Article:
Whenever you hear a band or see them live, one inevitably thinks “oh, they sound a bit like so and so” or perhaps “their look reminds me of so and so”, but with Skunk Anansie you can only really say they sound and look like Skunk Anansie – there is no other band like them.

Words: Nikki Rohlfing

And twenty-five years since bursting onto the scene, they are still unique in the world of music, both in sound and image. Soundwise you not only have the more usual range of hard and soft rock songs but a real mixture of styles at times throughout the set such as punk drumming, reggae bass slapping or rave-esque moments with the electronic sounds on top of a thumping beat and strobe lighting.

However, unless looking out for these aspects, it wouldn’t be that noticeable as it all effortlessly sounds like Skunk Anansie thanks to the unifying sound of Skin’s voice. Her vocals are unique, flitting between more short, hip hop style phrases to the characteristic long howls where image-wise she looks unchanged from the front cover of the 1996 ‘Stoosh’ album. She is truly phenomenal and in a league of her own with her Kate Bush meets Keith Flint sounding vocals.

She is a masterful frontlady, working through all the human emotions in her songs, from (political) anger and rage to love and sadness; it all feels very personal to the band. With that sense of the personal and unique, came a clear desire to share this with the audience. There was an amazing feeling throughout the two-plus hour long set of a coming together between band and crowd. Initially, the performance started very professional and as the crowd increasingly warmed, Skin increased her engagement and interactivity.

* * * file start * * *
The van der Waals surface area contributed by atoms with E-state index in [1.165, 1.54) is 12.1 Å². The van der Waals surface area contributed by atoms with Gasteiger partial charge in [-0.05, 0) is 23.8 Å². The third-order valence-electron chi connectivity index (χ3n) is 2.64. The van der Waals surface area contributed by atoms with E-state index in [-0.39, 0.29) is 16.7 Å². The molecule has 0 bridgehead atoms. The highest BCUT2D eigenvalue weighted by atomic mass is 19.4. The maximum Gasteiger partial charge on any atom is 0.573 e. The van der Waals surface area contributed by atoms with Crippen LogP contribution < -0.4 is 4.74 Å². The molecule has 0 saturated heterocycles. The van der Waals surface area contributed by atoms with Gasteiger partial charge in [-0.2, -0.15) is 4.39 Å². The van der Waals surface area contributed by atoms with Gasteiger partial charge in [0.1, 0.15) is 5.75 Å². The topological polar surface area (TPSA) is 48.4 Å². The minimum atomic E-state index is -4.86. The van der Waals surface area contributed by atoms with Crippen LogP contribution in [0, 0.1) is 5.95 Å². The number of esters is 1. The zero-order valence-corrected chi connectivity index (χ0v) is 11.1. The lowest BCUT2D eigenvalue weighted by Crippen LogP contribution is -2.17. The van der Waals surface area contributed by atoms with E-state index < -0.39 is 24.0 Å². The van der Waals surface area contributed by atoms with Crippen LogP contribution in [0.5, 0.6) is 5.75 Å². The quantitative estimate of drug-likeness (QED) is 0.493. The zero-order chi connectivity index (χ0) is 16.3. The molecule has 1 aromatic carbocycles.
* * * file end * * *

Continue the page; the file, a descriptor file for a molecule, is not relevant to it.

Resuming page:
I can’t remember the last time I saw a front person of this stature get this personal with the crowd with Skin joining the crowd on numerous occasions, either in a friendly circle or crowdsurfing. The mutual level of trust, respect and friendship shown created a wonderful atmosphere and increase in crowd volume. In turn, the band were thoroughly enjoying it, allowing themselves to go more off script between songs such as drummer Richardson taking a moment to bond with his birth town, and at one point Skin even claiming “this is the best gig so far on the tour”.

In terms of songs, there were little surprises as they worked through a catalogue of classics: whether the thumping ‘Because Of You’, the iconic ‘Weak’, the emotional ‘Hedonism’ or quite clearly political ‘Yes It’s Fucking Political’. However, the set did feature two new songs, the angry ‘This Means War’, proving they refuse to mellow with age, and the rather catchy ‘What You Do For Love’.

Skunk Anansie, remain true to themselves in being a distinct and unique group of individuals who together make some incredible sounds and are fantastic to witness live.

Charlie Big Potato
Because Of You
On My Hotel TV
I Can Dream
My Ugly Boy
Twisted (Everyday Hurts)
Cheap Honesty
Love Somebody Else
I Believe In You
God Loves Only You
Without You
This Means War
Intellectualize My Blackness
Yes It’s Fucking Political
Tear The Place Up
What You Do For Love
Highway To Hell
Skank Heads
Little Baby Swastikkka

Sleeve Notes

Sign up for the MetalTalk Newsletter, an occasional roundup of the best Heavy Metal News, features and pictures curated by our global MetalTalk team.

More in Heavy Metal


Search MetalTalk

MetalTalk Venues

MetalTalk Venues - The Devil's Dog Digbeth
MetalTalk Venues – The Green Rooms Live Music and Rehearsal
The Patriot, Crumlin - The Home Of Rock
Interview: Christian Kimmett, the man responsible for getting the bands in at Bannerman's Bar
Cart & Horses, London. Birthplace Of Iron Maiden
The Giffard Arms, Wolverhampton

New Metal News